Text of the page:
From Identifying Concentrations:

“For very broadly defined pools such as CRE, the concentration limits would necessarily be higher than for more narrowly defined sub-segments such as acquisition, development, and construction loans. When banks set higher concentration limits for broadly defined pools-especially where those limits are more than 100 percent of capital-the OCC expects appropriate sub-limits for material groups of segmented exposures."

As we know many community banks especially are heavily concentrated in the broader category of CRE. However, the commentary above requires this group to be broken down into more refined segments, such as:

*Lots – held for long term speculation and lots for immediate development by type, residential or commercial, and then also by geographic area. If necessary the groups can also be further segmented by developer. A community bank shouldn’t want to hold a significant amount of investment in this category for the individual/company, same purpose, and in the same area.

From Stress Testing: 

“Stress testing is an effective tool for identifying correlated pools of loans. Stress testing can be used to quantify the potential impact from different scenarios on those pools of credits…It is critical to ask the ‘what if’ questions and incorporate the answers into the risk management process. Stress tests can reveal the kinds of events that might present problems…As the bank’s knowledge of stress testing grows, it should strive to make the analysis more robust by simultaneously stressing a number of related variables. Banks of all sizes will benefit by supplementing stress testing of significant individual loans with portfolio and firm-wide stress testing. The overall goal is to quantify loss potential and the impact on earnings and capital adequacy."

The footnote to this section states: Bank management may want to consider modeling software as it becomes more refined and readily available.

The 2006 Interagency CRE Guidance has been public information for quite some time now. The Stress Testing section in the new booklet not only reaffirms the recommendation for bankers to perform this exercise at regular intervals on a portfolio level basis using multiple variables simultaneously but makes it a requirement because examiners are instructed to “obtain and review the bank’s capital planning and stress testing policies, procedures, and results” when assessing the adequacy of a bank’s credit concentration management (Refer to Examination Procedures page 19).

Although this exercise can sound like a difficult task as a novice, it really is not. I think the availability of tools in this industry has progressed to a point that it is fair for regulators to expect this analysis even from the smallest community bank. Bankers no longer have to rely on the simple excel spreadsheet, which works for a single variable stress test on an individual loan, but falls short when trying to stress test multiple variables on a portfolio-wide basis.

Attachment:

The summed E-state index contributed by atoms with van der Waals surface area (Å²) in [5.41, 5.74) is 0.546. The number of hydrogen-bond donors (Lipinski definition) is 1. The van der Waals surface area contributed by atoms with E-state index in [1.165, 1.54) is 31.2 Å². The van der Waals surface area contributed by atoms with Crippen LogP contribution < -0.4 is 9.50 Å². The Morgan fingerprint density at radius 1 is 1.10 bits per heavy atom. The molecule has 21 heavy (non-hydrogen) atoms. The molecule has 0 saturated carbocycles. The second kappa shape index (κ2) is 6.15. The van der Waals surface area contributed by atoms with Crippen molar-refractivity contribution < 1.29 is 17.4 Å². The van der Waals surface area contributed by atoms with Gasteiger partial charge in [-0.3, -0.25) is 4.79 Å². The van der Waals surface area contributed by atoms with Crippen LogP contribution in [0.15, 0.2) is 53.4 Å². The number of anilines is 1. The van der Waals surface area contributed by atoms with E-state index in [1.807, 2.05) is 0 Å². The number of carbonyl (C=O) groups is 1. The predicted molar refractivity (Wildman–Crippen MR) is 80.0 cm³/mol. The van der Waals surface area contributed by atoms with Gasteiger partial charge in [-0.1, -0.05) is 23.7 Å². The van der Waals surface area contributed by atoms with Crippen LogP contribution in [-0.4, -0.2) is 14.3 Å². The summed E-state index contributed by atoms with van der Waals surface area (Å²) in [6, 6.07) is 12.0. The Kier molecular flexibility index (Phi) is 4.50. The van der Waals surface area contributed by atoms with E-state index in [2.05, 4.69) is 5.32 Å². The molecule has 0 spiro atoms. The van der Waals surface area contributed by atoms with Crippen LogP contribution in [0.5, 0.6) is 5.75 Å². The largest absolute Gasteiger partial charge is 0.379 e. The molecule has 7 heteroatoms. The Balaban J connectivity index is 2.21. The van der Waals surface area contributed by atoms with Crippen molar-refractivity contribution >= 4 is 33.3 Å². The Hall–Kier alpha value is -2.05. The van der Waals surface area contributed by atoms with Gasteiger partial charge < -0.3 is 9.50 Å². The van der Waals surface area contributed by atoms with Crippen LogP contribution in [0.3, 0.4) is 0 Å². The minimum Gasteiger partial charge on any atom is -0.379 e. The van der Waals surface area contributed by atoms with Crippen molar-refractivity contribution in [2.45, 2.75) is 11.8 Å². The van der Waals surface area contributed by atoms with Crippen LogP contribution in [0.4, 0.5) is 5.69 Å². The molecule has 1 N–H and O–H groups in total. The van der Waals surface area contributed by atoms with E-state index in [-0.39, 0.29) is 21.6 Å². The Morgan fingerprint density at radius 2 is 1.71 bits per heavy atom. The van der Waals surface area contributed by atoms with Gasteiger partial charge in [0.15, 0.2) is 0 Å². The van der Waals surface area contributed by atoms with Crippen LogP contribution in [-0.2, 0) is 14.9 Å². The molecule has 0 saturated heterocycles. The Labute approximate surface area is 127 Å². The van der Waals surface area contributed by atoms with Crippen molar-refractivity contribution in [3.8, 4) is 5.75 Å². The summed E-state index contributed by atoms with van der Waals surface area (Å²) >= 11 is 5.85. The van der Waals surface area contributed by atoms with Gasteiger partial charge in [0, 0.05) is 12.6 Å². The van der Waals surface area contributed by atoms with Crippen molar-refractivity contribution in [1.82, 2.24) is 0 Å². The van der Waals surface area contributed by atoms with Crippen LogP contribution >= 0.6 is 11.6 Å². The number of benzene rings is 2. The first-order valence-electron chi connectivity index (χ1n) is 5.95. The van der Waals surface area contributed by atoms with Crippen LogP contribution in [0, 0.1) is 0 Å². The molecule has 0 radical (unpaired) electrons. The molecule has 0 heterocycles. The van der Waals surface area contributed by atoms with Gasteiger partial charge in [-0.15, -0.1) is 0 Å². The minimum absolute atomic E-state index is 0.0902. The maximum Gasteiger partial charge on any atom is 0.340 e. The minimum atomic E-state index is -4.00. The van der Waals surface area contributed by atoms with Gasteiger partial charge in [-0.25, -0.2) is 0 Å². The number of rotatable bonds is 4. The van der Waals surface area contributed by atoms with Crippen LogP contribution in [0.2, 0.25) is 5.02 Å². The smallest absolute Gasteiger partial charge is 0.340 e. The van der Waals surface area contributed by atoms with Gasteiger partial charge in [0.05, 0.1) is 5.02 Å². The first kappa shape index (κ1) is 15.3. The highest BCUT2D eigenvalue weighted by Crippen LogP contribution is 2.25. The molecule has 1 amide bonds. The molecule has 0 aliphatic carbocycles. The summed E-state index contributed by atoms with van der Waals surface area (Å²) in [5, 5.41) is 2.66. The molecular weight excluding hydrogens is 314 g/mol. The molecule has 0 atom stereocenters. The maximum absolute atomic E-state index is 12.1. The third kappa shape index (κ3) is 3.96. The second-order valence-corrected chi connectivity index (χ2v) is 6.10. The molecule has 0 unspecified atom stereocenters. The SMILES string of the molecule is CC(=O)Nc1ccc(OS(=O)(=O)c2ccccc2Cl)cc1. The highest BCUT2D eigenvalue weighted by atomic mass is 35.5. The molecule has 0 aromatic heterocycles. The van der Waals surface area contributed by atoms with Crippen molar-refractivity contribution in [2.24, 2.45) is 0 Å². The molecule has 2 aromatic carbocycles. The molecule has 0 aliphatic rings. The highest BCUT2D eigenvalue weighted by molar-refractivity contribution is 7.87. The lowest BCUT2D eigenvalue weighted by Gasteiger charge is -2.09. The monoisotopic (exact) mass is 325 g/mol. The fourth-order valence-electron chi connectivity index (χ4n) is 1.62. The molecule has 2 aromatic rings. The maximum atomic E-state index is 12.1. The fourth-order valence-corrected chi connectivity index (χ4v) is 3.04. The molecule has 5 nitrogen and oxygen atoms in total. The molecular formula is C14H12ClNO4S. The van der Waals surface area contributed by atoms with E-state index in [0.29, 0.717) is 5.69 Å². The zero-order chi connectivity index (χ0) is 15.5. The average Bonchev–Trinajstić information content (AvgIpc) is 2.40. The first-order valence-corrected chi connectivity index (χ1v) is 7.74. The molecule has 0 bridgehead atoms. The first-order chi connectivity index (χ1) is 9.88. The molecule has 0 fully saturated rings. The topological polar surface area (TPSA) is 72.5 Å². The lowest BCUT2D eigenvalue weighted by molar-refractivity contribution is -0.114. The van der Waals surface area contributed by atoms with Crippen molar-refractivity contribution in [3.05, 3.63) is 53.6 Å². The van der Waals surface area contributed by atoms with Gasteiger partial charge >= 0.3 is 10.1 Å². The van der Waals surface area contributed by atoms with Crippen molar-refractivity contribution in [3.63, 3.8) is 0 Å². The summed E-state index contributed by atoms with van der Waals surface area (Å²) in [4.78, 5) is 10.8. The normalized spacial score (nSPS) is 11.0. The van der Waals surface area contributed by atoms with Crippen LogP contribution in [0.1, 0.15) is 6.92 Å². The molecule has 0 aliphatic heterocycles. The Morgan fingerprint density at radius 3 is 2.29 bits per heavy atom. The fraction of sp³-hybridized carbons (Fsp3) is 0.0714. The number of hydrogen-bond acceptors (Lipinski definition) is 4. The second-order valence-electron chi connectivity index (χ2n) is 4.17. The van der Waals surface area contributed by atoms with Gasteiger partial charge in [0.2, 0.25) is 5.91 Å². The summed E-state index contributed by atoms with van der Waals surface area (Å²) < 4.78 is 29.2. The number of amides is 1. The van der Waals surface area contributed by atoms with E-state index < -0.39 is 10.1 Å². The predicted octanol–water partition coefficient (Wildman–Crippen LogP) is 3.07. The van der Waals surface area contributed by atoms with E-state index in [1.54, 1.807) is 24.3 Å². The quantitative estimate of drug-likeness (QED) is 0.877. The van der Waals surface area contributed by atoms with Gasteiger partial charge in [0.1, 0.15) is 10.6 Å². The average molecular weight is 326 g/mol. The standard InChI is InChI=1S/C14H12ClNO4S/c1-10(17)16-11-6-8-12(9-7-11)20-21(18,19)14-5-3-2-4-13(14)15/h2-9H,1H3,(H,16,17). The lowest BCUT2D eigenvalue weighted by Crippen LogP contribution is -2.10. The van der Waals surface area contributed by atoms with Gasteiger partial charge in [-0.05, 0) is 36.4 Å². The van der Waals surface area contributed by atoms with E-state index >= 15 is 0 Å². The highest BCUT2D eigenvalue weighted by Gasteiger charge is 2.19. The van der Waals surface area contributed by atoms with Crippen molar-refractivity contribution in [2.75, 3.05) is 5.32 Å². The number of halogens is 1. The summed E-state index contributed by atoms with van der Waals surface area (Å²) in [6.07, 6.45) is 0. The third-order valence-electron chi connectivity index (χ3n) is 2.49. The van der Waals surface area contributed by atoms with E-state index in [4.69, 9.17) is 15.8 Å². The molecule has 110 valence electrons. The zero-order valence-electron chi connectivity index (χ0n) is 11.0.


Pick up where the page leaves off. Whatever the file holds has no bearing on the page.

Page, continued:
From working with our customers continuously I have found that examiners are very pleased with the results when the banker can demonstrate that:

 
  1. this analysis can be performed at least quarterly because what value does this really have if the process takes six months to do and the report is using balances that are already stale-dated;
  2. the results are being quantified as to the impact on the institution’s capital and earnings under at least two stress scenarios;
  3. the credits displaying risk (or failing the stress test) are isolated with immediate action being taken by management to shore up the credit as best as possible; such as ordering a new appraisal; requesting updated financial statements; and performing a site analysis;
  4. groups of credits displaying the most risk are being evaluated in terms of:
    • the overall concentration levels as permitted by bank policy with the goal of reassessing whether or not this risk is acceptable to the institution or if the level should be reduced with action plans to be taken to diversify; and
    • assessing whether or not the loan loss reserve is adequately funding this group. Many times, especially in a young institution, the group of loans that display the most risk as determined by the stress testing results is a group that has not even exhibited any loss history to date. In this case is a qualitative factor adjustment being provided in the ALLL?

From the Conclusion:

“The size of a concentration, however, does not necessarily determine the risk. Different pools of the same size may represent very different levels of risk. Although 25 percent of capital remains the threshold for capturing concentrations for regulatory purposes, the OCC expects that institutions will build their concentration management process based on the risk that a pool of loans represents.”

There are also examination procedures contained in this document that should be reviewed. For the full text click here.

Add new comment